- And on the same subject: "Woman fakes a pregnancy for nine months in bid to convince her husband not to leave - then stages her own abduction before claiming a gang cut the baby from her womb"--Daily Mail. She even printed up ultrasound scans from the Internet to show her family. After blood tests showed that the woman had never been pregnant she fled the hospital and has not been seen since.
- A nice way to term perjury: "‘False Memories’ Are More Common Than You Think"--National Review. From the article:
Dr. Elizabeth Loftus, a cognitive scientist and law professor who has studied memory for more than 40 years, with a particular focus on how it unfolds in the courtroom, has advanced a number of illuminating studies over the years. One gathered information on 300 people in the United States who had gone to prison for crimes they did not commit, as proved by later DNA evidence. Of those 300 (some of whom were imprisoned as long as 30 years), three-quarters of the convictions were the result of the false memories of the accuser.
- Diversity is our strength: "Black rapper's ‘hang white people’ video triggers meltdown in France"--RT. By "white people," he means white men. His video also suggested that white men be beaten and shot in the back. Of course, the rapper claims this is all "art," and that he was merely trying to raise social consciousness of discrimination faced by blacks.
- It's not going to be amicable: "It’s Time For An Amicable Breakup"--Château Heartiste. CH warns:
When a relationship has become so toxic that you can’t stand to be around each other and are dreaming of being with someone else, it’s past time for a breakup. Don’t bother salvaging it for the small benefit of a few extra bangs and the continuity of your shared social circle, because you’ll pay more for it with your sanity and well-being in the long run.
That’s where I am with America now. I no longer want to share a country with the dumbf[***] lunatics who believe a lying psychoyenta like swetnick and wave their rage against everything I hold dear, in my face, every day, all day long.
Break it up. America is overdue for a separation. Do it. It can be amicable now, or ugly later. But the breakup is coming either way.
- Gadianton Robbers: "The Coming Crime Wars--Future conflicts will mostly be waged by drug cartels, mafia groups, gangs, and terrorists. It is time to rethink our rules of engagement."--Foreign Policy. The author writes:
Wars are on the rebound. There are twice as many civil conflicts today, for example, as there were in 2001. And the number of nonstate armed groups participating in the bloodshed is multiplying. According to the International Committee of the Red Cross (ICRC), roughly half of today’s wars involve between three and nine opposing groups. Just over 20 percent involve more than 10 competing blocs. In a handful, including ongoing conflicts in Libya and Syria, hundreds of armed groups vie for control. For the most part, these warring factions are themselves highly fragmented, and today’s warriors are just as likely to be affiliated with drug cartels, mafia groups, criminal gangs, militias, and terrorist organizations as with armies or organized rebel factions.
Although the author doesn't use the term failed states, that is the gist of the cause: whether Mexico, Brazil, Libya, or other "hot spot," the fact is that the government is unable to exert control over certain regions or areas, with the consequence that gangs and militia's thrive and are spreading to other countries like a contagion.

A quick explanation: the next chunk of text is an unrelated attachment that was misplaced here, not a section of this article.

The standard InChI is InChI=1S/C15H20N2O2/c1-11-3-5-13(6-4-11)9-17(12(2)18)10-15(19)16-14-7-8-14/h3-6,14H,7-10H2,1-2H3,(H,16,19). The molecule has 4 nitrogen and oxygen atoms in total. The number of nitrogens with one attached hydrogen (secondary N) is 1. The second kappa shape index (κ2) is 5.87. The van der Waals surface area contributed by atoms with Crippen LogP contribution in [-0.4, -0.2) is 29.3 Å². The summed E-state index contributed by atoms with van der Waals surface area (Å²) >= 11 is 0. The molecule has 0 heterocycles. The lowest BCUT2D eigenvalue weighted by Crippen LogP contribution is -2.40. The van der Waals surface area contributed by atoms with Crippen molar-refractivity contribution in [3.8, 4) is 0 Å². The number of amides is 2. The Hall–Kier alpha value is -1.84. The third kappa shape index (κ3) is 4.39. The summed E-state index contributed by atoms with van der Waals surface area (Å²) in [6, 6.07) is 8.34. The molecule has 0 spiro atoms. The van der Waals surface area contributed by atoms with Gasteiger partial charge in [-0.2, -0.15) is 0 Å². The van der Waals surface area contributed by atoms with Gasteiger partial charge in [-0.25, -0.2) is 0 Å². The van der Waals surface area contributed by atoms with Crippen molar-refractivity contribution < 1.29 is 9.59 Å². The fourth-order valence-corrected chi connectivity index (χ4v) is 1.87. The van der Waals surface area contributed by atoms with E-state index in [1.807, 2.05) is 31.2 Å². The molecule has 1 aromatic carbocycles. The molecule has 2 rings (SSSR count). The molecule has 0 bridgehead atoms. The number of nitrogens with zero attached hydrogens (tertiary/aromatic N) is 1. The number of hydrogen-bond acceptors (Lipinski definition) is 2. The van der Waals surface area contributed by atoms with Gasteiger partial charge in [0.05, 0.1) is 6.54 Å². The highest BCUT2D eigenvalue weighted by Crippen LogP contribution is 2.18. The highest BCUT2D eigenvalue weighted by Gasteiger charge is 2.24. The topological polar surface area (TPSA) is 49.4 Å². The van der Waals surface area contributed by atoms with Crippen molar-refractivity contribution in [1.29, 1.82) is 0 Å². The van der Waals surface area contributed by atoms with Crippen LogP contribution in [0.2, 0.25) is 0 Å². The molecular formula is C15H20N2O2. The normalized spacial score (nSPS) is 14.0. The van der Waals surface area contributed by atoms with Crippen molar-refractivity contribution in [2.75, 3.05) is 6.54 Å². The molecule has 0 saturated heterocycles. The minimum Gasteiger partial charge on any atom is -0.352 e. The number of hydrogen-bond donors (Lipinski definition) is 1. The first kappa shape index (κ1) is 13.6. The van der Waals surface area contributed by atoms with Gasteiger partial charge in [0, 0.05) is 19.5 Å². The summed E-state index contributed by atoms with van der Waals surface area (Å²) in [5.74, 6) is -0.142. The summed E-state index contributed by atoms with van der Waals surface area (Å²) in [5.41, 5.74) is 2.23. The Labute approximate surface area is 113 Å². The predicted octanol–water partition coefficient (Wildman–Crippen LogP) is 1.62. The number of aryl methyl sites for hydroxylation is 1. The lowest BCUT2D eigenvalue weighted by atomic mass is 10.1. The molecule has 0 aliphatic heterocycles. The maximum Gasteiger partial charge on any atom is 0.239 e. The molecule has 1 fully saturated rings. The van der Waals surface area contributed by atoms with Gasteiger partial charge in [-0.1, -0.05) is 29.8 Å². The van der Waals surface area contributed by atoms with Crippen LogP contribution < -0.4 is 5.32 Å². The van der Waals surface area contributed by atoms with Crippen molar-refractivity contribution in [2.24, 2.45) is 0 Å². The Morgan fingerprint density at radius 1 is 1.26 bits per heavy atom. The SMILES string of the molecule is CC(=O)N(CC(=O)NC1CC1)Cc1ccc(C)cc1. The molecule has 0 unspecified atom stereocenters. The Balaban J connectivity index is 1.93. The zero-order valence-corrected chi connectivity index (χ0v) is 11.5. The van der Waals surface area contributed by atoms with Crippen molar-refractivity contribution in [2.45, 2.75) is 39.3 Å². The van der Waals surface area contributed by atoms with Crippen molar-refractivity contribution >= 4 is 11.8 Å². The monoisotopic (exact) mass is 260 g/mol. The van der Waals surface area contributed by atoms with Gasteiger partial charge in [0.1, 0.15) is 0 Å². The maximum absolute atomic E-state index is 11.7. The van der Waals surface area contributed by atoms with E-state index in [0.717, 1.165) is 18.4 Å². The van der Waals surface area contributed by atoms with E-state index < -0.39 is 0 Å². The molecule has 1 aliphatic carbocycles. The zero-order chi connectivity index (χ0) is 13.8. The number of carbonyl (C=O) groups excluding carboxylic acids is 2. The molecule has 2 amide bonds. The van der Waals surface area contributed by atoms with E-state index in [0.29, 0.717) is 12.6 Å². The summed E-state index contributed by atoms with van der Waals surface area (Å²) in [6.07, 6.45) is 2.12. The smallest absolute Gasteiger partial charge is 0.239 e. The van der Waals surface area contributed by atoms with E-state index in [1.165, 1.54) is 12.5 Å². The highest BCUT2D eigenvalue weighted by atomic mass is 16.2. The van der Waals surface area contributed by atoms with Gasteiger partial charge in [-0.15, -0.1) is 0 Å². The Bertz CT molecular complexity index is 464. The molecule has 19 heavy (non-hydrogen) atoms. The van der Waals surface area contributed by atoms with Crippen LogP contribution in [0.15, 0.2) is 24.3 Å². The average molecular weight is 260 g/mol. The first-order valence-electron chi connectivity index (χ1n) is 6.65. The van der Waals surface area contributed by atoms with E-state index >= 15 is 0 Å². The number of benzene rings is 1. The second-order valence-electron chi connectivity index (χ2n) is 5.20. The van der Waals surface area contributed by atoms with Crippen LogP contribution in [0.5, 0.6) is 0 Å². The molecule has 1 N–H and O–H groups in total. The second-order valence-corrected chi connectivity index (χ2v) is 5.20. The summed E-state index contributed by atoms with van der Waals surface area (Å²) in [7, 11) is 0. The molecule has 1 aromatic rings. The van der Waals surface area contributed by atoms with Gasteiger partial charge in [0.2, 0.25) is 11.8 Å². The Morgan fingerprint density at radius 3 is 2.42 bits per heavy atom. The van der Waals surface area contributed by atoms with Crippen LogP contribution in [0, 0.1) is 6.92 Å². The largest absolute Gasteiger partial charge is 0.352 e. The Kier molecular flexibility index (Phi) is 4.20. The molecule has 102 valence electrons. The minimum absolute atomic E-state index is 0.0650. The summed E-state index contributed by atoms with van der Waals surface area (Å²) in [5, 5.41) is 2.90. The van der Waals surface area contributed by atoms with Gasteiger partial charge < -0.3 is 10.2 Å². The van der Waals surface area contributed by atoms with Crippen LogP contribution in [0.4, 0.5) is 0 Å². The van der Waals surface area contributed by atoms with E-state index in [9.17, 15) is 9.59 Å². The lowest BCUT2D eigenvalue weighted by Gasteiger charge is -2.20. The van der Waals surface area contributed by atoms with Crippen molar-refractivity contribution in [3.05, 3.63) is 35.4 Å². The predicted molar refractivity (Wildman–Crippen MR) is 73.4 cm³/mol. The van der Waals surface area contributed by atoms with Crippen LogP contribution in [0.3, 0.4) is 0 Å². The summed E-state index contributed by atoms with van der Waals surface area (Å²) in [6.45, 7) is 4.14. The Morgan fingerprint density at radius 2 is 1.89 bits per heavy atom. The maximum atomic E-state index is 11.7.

The author continues:
Today’s crime wars hark back to a pre-Westphalian era of perpetual conflict involving feudal kingdoms and marauding bandits.This partly explains why the norms developed to regulate armed conflict between modern states don’t really apply.
In the classical view, criminal groups (such as mafias, gangs, and cartels) are not political actors formally capable of waging war. This means they can’t be treated as enemy combatants, nor can they be tried for war crimes. Yet, increasingly, such groups do advance tangible political objectives, from the election of corrupted politicians to the creation of autonomous religious states. What is more, they routinely govern, control territory, provide aid and social goods, and tax and extort money from the populations under their control. They also often collude with corrupt soldiers, police, prison guards, and customs officials to expand their rule. Put succinctly, cartels and gangs may not necessarily aim to displace recognized governments, but the net result of their activities is that they do.
The author goes on to urge the UN and international community to determine whether these gangs are merely a domestic crime situation, or should be treated as insurgencies.
At this point, I would direct your attention to a post from Bayou Renaissance Man, which is my source for the Foreign Policy article. There, Peter Grant offers some experiences and lessons he learned from when he worked as an aid worker in Africa. He notes that "[i]n traveling through Africa for many years, I accepted as a fact of life that the authority of the national government was likely to be transient at best once away from the capital city." For that reason, he learned to travel with cash or precious metals to use as bribes. In one instance, because the bribe was too high, he refused to pay, and was nearly killed in a stabbing attack. He relates that he subsequently went to an attorney--a "fixer"--with whom he left money and instructions that the money should be used to put out contracts on anyone who attacked him, and obtained a "receipt" from that attorney to verify the matter to locals. Grant continues:
From then on, whenever I went into that area, I had an armed escort within a few minutes, one or two men armed with AK-47's showing up and shadowing my every footstep. They weren't there to see what I was doing. They were there to make sure no-one else bothered me or caused me any trouble. Their bosses were under no illusions. They knew that their safety was contingent upon mine. We understood each other. I was able to continue and complete my work there in as close to safety as it was possible to find in that part of the world, at that time.
- Feel good story of the day: "Texas Boy Thought to Be Nonverbal Can Speak After Dentist Discovers He's 'Tongue-Tied'"--Inside Edition. The 6 year old boy was thought to be developmentally delayed and had been to see numerous dentists and speech therapists since he was 1 year old--and none, until now, had ever thought to look under his tongue. Per the article, not only can the boy talk fine, but "[m]any physical ailments Mason had long struggled with have become manageable or have all but disappeared." It really takes parents willing to fight and work to deal with some of these issues. It took going round and round with doctors and therapists, and going from one to another, to get the correct diagnosis and help for one of our boys. And this was over a period of years, not weeks or months.